White men can’t run

BBC Sport | Powell smashes 100m world record

“Jamaican Asafa Powell broke the world 100m record by clocking 9.74 secs at the IAAF Grand Prix in Rieti, Italy.”

I remember Ben Johnson breaking the 100m world record at the Seoul Olympics in 1988, almost 20 years ago now. It was an amazing sight. He was so far ahead of the others it was unbelievable, especially for a 100m race. It was almost like one of the dads had joined in the kids race on Sports Day. Of course he was later found to have been on steroids at the time, but that race has stuck in my mind all these years, in part because of what happened later but also because of the time – 9.79s and the lead that Johnson had. It was staggering how far ahead he was of the others and the fact that in the aftermath of the doping the world record went back to 9.93, was a great testament to how much better drugs can make an athlete.

When he made his comeback in 1991 and took part in the Barcelona Olympics in 1992 Johnson again demonstrated just what a difference the years on drugs had made. I had expected him to get to the final and probably win, still remembering that final in 1988, and seriously thought him a danger to Christie, that was until I saw him race. You could use many words and phrases to sum up his performance – jaded, over the hill, lacklustre but the one that really sums it up is – clean. I don’t think that there is any doubt that Johnson was clean at the 1992 Olympics.

In 1993 he was disqualified for life after again testing positive for drugs. He just couldn’t compete with the other athletes without illegal aid. Drugs and Johnson doesn’t end there though. He went on to become a football coach for Colonel Gadhafi’s son in 1999. He was pretty successful as Gadhafi’s son went on to join an Italian club before being sacked after one game for, you’ve guessed it, failing a drugs test!

As I said though that race left such an indelible mark on my mind that I thought that without drugs it would be impossible for someone to run that fast again. I assumed that Johnson’s expunged world record would never be equalled, that it was the pinnacle of human speed over 100m and would be impossible to equal without steroids or some other kind of artificial aid.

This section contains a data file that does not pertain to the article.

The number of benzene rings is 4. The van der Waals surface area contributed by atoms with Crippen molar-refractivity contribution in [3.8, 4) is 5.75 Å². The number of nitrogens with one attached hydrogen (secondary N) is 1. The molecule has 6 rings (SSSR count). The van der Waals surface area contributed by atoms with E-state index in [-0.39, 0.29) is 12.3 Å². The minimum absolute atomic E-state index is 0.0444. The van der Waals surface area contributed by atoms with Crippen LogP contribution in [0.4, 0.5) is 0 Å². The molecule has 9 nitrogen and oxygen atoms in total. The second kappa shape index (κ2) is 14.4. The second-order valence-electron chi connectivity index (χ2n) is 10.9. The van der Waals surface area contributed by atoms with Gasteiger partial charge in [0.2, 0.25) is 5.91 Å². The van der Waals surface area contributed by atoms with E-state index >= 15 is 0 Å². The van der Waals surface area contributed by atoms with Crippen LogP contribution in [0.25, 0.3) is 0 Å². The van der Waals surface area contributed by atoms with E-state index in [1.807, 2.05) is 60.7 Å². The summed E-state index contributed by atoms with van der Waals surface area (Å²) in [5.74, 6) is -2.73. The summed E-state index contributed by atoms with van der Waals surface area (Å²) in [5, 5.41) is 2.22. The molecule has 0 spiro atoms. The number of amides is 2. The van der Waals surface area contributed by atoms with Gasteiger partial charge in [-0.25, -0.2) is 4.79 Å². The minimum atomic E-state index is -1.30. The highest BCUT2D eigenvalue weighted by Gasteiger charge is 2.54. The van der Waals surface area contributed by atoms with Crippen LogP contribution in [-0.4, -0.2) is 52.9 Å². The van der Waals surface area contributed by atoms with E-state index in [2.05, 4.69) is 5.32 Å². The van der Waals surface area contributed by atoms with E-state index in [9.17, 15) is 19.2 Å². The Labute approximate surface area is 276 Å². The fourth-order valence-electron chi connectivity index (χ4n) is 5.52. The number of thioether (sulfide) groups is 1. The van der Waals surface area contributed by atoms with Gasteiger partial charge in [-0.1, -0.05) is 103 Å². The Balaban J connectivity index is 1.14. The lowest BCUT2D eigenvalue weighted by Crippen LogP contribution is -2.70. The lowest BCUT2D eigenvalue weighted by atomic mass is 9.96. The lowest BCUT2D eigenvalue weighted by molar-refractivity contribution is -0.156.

It seems silly now though, not only was the record equalled in 1999 (albeit 11 years after it was set), but it was broken in 2002, ironically by another drugs cheat, Tim Montgomery and then properly in 2005 by Asafa Powell (and equalled several times by Powell and by Justin Gatlin), before being broken again today. I still find it amazing that the records set by Carl Lewis and Calvin Smith, who were at the zenith of their sport 20 years ago are now so regularly beaten. Have training and preparation become so much better, or is there another reason?

For instance Asafa Powell who broke the world record today with a time of 9.74s in one race, also ran 9.78s in another, yet he only managed to run 9.96 and finish third at the World Championships two weeks ago. Either one of today’s times would have been enough to gain him first place a fortnight ago. Now call me cynical but there used to be saying years ago, that the reason that so many records were broken outside of major championships was because there was less drugs testing than at the big events, could this still be the case?

If not then I am seriously beginning to wonder just how fast a man can run.

Anyway the world record may be getting lower and lower but there is one 100m milestone that seems to be unbreakable. You may, or perhaps may not, be surprised to learn that officially no white man has ever run under 10 seconds. The man who has come closest (and technically succeeded) was a Pole named Marian Woronin who in 1984 ran 9.992 seconds in the 100m in Warsaw, unfortunately for Woronin this was officially rounded up to 10s dead. Other than that the next closest white man was Pietro Mennea in Mexico City in 1979 who ran 10.01, however that was at altitude. Both times were 20-25 years ago, white men it seems, just aren’t getting any faster.

20 years ago it would have meant something for a white man to break the 10s barrier, today it probably wouldn’t even guarantee a top 3 placing and certainly wouldn’t even get them into the top twelve fastest sprinters of all time.

In the ever decreasing 100m times, white men are getting left behind.

There is an update to this post here.

15 responses to “White men can’t run

  1. Pingback: Fastest White Man « Charlie’s Space

  2. I think that there is now a glimpse of hope (great white hope?) on the horizon.
    Bolt has turned the notion that sprinters need to be compact, built like boxers & under 6″2 on its head. So this will open up the field for some good white athletes who were considered perhaps too tall for the 100m to give it a try.
    Some of the guys that would have turned to rowing may now try out for the sprints, and if they emulate the cadence of Bolt (and also Powell) they may enjoy some success.
    It might be interesting to watch over the next 5 – 10 years to see how this pans out.